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Barbados Government Extends COVID-19 Curfew for Another Three Weeks

Barbados Government Extends COVID-19 Curfew for Another Three Weeks


BRIDGETOWN, Barbados, Monday April 13, 2020 – Prime Minister Mia Mottley has announced that the curfew, in place since April 3 and expected to end tomorrow, will be extended until midnight May 3 as the government continues efforts to manage the COVID-19 crisis.

She said the public health advice provided to her was that Barbados was not yet at a stage in its COVID-19 response where the country could end the 24-hour restrictions on movement and resume normal hours and normal activity.

Barbados has so far recorded 72 positive cases of COVID-19 out of 839 tests done since February 11. Thirty-four of those tests were carried out yesterday and one was positive. Overall, there have been 13 recoveries, four deaths, and 55 people are now in isolation.

The extension of the curfew has brought with it a special arrangement that will allow Barbadians to leave home to conduct essential business at supermarkets, fish markets, hardware stores and banks.

Under the new arrangement, which takes effect from Wednesday, residents will be allowed to leave their homes two days a week “to do the essential things in life”, Mottley said in an address to the nation over the weekend. This will be on specific days and at specific times, based on the alphabetical order of their surnames; and there are also special days and times for health-care and other essential workers, as well as for senior citizens and persons with disabilities.

Explaining the rationale behind the new system, Prime Minister Mottley said: “Let’s get real, people need food. We’ve accepted that and while the initial shut down was restrictive, we expanded it [last] week to include elements of electronic commerce, which probably will be the way of the future, but which the capacity of the supermarkets are not yet ready to absorb and a number of them would have had to have asked persons to stop the ordering to give themselves a chance to meet the backlogs in orders.”

The new measure, she added, is intended to limit vehicular traffic and “the number of human beings moving on the road at the same time”. 

It also aims to allow shoppers sufficient lead time to clear the supermarkets, and the latter time to restock for the next day.

Assuring Barbadians there is no shortage of food on the island, Mottley said there is no need for people to rush to supermarkets.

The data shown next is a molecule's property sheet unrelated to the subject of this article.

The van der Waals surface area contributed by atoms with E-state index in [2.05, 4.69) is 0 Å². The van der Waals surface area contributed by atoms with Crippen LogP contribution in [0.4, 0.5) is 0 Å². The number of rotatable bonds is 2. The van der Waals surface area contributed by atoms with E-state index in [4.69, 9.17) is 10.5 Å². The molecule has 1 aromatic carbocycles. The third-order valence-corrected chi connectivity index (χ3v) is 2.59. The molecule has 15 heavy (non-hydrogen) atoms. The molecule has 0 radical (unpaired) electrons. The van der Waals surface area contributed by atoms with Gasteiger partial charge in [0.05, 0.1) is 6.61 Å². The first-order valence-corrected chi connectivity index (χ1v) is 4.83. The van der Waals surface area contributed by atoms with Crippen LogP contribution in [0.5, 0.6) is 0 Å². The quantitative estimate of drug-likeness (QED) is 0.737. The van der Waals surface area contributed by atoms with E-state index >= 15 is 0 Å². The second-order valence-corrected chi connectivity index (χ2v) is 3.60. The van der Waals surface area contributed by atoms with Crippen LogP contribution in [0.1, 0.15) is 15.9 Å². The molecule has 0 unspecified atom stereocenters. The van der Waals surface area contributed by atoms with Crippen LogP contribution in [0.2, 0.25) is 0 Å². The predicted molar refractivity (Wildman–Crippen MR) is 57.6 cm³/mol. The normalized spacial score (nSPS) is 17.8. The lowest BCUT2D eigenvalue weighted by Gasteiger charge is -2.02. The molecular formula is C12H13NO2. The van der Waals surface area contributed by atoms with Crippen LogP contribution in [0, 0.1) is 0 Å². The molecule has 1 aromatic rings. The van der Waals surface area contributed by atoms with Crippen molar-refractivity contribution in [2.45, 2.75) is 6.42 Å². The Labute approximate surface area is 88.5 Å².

She stressed that if people could just go about their business in a manner that could defend the physical distance and the other things necessary to protect each other, then we could “get through this thing alive”.

Prime Minister Mottley said the decision to extend the curfew was taken by Cabinet after consulting “broadly and widely”, in keeping with her approach, from the outset, to bring together the entire nation, “from private sector to public sector, from labour movement to political entities and church, non-governmental organizations, all levels of society, all categories of persons, because that is the only way we are going to get through this, both in terms of securing life and livelihood”.

She praised Barbadians for their response to the restrictions imposed, noting that there had been significant improvements in the practice of physical distancing and in the actions and habits of Barbadians.

“At this point and time, I want to thank Barbadians, to thank the many tens of thousands who have literally gotten the message and have been working with us. Indeed, I can safely say that as compared to two or three weeks ago, there are far more Barbadians who understand the nature of the problem that we are confronting and who have therefore fallen into line to cooperate…and we are happy that the majority has come to this point,” she said.

Prime Minister Mottley acknowledged that there were still some people who were not yet listening and continued to act in a reckless manner.

To them, she cautioned: “The person who your behaviour might affect is the person that you might love the most.  The person who your behaviour might affect is the person who you might need the most.”


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